Healthcare Management In Oxfordshire
The county of Oxfordshire existed before the Norman conquest and has held a leading university for centuries. A generally prosperous place, which takes in the Berkshire Downs, Chiltern Hills and part of the Cotswolds.
With 1000 square miles available to 725,000 residents, there is ample space for agriculture, although mechanisation has seen the countryside workforce dwindle.
Oxfordshire has a degree of industrial heritage but the focus now is on professional and technical services. Education, energy, life sciences, the financial and healthcare sectors, including facilities to care for residents.
Resposibility For Health Services
The Care Quality Commission (CQC) published a wide ranging report on Oxfordshire health services in 2017. A core issue raised was a lack of collaboration, which had led to a fragmented system.
A CQC review did find improvement a year later. There has since been continued effort to improve coordination amongst the range of bodies involved.
The Oxford Health NHS Foundation Trust provide physical, psychological and social care across Oxfordshire, Buckinghamshire, Swindon, Wiltshire and part of Somerset. They are responsible for over 100 hospitals and medical centres.
Oxfordshire Public Health is part of the County Council and focuses on health improvement, together with prevention and disease control. Their intention is to support healthcare services, in meeting the population’s needs.
They are at the centre of Oxfordshire’s Health and Wellbeing Board, which includes GPs, local goverment officers and voluntary bodies. Amongst them is Healthwatch Oxfordshire, a charity which tries to ensure people’s voices are heard.
There are sub-bodies dedicated to specific aspects and senior figures such as the Director of Public Health. The report he published for 2022/23 focused firmly on the need to reduce obesity, the damage this can bring and underlying causes.
Outcomes For Oxfordshire’s People
Life expectancy in Oxfordshire is almost 80 for men and 84 for women, above the national average. There is however significant inequality, with that number varying by 12 years for men and 9 for women, from the least to the most deprived.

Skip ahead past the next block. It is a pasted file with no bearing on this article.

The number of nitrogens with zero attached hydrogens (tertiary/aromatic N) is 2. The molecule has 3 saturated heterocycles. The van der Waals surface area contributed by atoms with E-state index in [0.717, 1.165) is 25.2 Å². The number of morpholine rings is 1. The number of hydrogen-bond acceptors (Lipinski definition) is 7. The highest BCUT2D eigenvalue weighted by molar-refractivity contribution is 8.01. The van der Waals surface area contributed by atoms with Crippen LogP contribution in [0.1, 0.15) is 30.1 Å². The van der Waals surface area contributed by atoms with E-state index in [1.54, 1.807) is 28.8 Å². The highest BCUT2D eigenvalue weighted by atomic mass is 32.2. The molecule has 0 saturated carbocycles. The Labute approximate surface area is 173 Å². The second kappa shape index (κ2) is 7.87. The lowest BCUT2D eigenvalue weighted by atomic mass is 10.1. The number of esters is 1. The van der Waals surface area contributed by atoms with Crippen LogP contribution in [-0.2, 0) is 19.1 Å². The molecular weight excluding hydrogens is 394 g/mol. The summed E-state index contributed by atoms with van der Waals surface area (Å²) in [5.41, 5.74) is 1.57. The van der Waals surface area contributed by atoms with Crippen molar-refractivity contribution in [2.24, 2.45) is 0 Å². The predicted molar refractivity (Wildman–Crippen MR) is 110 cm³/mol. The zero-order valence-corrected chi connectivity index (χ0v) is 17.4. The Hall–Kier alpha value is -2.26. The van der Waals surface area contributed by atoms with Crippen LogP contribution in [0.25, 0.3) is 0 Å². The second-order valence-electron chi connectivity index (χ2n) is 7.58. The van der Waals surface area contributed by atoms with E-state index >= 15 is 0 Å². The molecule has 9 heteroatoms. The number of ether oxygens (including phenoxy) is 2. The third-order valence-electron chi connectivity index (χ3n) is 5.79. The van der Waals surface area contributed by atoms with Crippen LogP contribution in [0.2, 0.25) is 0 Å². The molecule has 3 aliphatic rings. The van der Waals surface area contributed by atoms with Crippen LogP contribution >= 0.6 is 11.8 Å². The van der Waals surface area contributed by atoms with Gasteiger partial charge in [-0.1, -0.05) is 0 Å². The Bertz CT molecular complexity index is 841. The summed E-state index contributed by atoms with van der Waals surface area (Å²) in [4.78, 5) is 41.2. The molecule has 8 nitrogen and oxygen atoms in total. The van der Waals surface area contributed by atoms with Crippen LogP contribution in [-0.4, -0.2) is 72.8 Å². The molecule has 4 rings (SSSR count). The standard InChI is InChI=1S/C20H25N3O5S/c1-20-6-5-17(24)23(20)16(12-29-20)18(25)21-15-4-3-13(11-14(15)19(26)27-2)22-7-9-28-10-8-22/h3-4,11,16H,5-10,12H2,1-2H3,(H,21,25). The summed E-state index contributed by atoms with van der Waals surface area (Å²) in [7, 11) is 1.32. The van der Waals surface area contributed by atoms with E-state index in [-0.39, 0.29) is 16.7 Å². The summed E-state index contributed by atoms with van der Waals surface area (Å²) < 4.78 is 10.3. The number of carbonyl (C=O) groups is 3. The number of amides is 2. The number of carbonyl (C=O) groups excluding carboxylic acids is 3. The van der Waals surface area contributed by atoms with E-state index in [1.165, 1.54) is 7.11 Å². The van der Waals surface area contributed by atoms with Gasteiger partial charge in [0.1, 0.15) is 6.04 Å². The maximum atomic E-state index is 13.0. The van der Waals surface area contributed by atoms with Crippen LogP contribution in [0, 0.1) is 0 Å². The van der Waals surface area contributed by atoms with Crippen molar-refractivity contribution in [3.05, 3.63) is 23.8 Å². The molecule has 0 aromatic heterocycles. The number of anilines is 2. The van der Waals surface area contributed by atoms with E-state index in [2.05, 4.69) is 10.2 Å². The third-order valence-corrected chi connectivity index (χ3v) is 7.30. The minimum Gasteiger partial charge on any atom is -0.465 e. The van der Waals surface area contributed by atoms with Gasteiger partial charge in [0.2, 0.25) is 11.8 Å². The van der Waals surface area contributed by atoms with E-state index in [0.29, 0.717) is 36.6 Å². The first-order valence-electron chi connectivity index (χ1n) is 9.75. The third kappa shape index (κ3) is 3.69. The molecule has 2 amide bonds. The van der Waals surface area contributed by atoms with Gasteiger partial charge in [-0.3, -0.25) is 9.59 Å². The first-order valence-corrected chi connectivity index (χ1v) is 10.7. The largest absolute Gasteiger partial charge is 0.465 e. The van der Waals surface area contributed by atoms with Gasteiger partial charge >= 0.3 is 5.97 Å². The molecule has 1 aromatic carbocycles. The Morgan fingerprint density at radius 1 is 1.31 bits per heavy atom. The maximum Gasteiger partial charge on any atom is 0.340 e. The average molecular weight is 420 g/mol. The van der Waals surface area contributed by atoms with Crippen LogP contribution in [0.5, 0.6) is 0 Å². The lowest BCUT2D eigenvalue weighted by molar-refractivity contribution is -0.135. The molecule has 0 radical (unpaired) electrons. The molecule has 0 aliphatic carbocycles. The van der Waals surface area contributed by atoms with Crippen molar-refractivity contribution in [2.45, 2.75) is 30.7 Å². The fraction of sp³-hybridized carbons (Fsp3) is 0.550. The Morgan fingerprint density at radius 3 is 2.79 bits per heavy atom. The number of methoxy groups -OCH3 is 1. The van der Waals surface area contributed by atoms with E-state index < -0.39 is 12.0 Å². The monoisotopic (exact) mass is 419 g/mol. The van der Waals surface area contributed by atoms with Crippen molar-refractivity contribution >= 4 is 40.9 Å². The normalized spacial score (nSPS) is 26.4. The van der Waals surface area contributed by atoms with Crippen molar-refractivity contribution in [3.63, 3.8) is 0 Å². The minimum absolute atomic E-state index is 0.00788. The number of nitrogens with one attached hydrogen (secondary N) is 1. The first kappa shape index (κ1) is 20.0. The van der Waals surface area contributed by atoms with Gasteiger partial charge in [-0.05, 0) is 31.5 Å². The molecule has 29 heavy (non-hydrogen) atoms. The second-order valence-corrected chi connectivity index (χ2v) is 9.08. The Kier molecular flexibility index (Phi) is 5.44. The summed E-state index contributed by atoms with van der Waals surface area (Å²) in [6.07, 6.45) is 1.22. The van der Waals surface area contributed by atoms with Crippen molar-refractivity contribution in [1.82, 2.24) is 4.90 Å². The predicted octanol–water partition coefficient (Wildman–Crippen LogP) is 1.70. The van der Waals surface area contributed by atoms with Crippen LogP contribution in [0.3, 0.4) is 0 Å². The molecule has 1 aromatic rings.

People having their activities limited by health is below the national average and the number of physically active adults is high. This had helped to keep levels of obesity down but the trend is changing.
Over 25% of 10 to 11 year olds in Oxfordshire are classified as obese, above the national average. One of the realities that drove the Director of Public Health’s 2022/23 report.
As with much of the UK, accessing NHS treatment in a timely fashion is becoming more of an issue. Current overall health in the county is still above average, even with the effects of an ageing population.
Private Sector Healthcare Support
In 2023, a parliamentary committee raised the issue of private healthcare providers offering more flexible working and higher rates of pay. This was seen as detrimental to NHS staff retention but not to patients using those providers.
We understand the issue and this will apply in Oxfordshire, where there is established private provision. The counterbalance to the problem is that private providers, including The New Foscote Hospital, provide care for referred NHS patients.
They also give residents a choice of paying for treatment, where they are able, or using medical insurance. By doing this, they relieve pressure on the NHS, a finding mentioned by Oxfordshire health bodies.
A county of varying affluence can see private care augmenting and complementing NHS services. That is certainly our wish and the reason we provide a full range of medical departments, to ensure the people of Oxfordshire are supported.
27 October 2023